For the rest of her life she will remember Carmelina’s as if it was glowing with pink neon lights in the shape of a heart. The owner of this awesome eatery in Little Italy, aptly named Damien, had her at hello. “Whatever you want,” he crooned in a Boston/Italian accent.
That was it. He suddenly became beloved, like her grandparents who never enforce anything. First it was the balloon art. Not only did he get her one carefully wound flower with pink petals and a bright green stem, but each time she asked for another one, he happily crossed the street to answer each request.
CLIMBING TREES – Courtesy Elisabeth Rohm
We all wish our guys would hop to like this fine gentleman did. By the time we left dinner she had a whooping amount of balloon art, one more complicated than the other, climaxing in a towering hat of balloons made just for Easton and directed by Damien. Oh, and then he actually wore the hat around his restaurant, proudly claiming how much he loved his daughter and missed these younger years where they actually want to talk to you and sit on your lap and kiss and hug.
Then came the gelato, reminding me of those carefree days at Baskin-Robbins. Not only did he give her two flavors, but he went out of his own restaurant during the dinner shift to his all-time favorite gelato shop in the North End to please her taste buds.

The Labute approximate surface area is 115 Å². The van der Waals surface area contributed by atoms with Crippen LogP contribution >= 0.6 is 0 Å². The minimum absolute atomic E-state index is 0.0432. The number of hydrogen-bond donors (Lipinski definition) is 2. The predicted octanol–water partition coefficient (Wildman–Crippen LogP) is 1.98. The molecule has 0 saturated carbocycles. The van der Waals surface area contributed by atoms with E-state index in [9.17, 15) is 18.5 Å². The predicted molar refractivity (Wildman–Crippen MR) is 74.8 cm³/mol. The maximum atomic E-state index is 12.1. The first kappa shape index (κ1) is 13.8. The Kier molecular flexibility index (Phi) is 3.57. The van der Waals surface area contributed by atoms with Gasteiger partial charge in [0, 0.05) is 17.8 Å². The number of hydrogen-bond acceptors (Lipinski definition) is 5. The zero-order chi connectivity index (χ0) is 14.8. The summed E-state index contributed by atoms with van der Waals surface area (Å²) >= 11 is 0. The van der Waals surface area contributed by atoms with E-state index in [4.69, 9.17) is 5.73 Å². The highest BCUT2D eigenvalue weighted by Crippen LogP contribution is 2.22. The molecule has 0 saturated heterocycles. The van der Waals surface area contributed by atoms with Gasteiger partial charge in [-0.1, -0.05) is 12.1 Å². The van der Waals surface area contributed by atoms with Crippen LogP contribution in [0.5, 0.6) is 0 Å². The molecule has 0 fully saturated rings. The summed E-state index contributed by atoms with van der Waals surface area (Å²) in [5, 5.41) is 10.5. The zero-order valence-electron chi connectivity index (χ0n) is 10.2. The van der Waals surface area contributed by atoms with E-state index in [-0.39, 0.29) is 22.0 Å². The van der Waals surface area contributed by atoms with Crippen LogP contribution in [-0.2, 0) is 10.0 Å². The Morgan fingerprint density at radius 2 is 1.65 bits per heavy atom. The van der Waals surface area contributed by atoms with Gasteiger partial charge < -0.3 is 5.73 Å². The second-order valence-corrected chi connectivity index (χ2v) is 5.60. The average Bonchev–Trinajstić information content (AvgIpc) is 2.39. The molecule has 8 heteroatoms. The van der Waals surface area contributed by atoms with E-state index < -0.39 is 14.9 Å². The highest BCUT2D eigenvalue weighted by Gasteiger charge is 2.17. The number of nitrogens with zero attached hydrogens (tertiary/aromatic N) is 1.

What a guy. Again I say, if only our guys could get the memo from Damien. Perhaps he should teach a weekend training course on doting and how to “get the girl.”
“When I grow up I’m going to marry Daddy,” Easton said yesterday. “When you grow up, Daddy will still be your Daddy,” I corrected. “Really?” “Really.”
“I’ll always be your baby?” she asked sweetly. “You’ll always be my baby, even when you’re all grown up and have your own family.”
This is where we are at these days. Love and marriage. I’m waiting for the next question to be, “When are you and Daddy getting married?” I’m getting prepared.
All of this growing up stuff makes me think about how conflicted we are with our age. When we are little we want to grow up fast and as we get older we wish we were younger. All these major life lessons and subjects get all the more complicated as our little ones embrace, battle and explore growing up.
And all that zinging stuff is even more complicated. We know that all too well, right ladies? If only we could all personally call the brilliant matchmaker Patti Stanger to help us find a nice fellow who can afford to buy us that ice cream cone and then some. (Or perhaps just check out Pattiknows.com. I find her site to be full of great advice.)
The other day Easton said she did want to marry Zach, but that he wanted to marry Alessandra. She said, “I need to find someone who wants to marry me too, but there isn’t anyone and Tristan bothers me. We argue.” My heart aches thinking about all of this and Easton’s ultimate quest for love.
BALLOON HATS WITH DAMIEN – Courtesy Elisabeth Rohm
We all want to feel loved and these early zings bring up all kinds of memories and questions. Again, maybe we should all call Patti.
Tell me — what or who is making you zing? What or who are you loving this summer?
And remember what Mommy said, “Choose someone who — like Damien — dotes on you and brings you gelato when you get hot this summer.”
Until next time …
— Elisabeth Röhm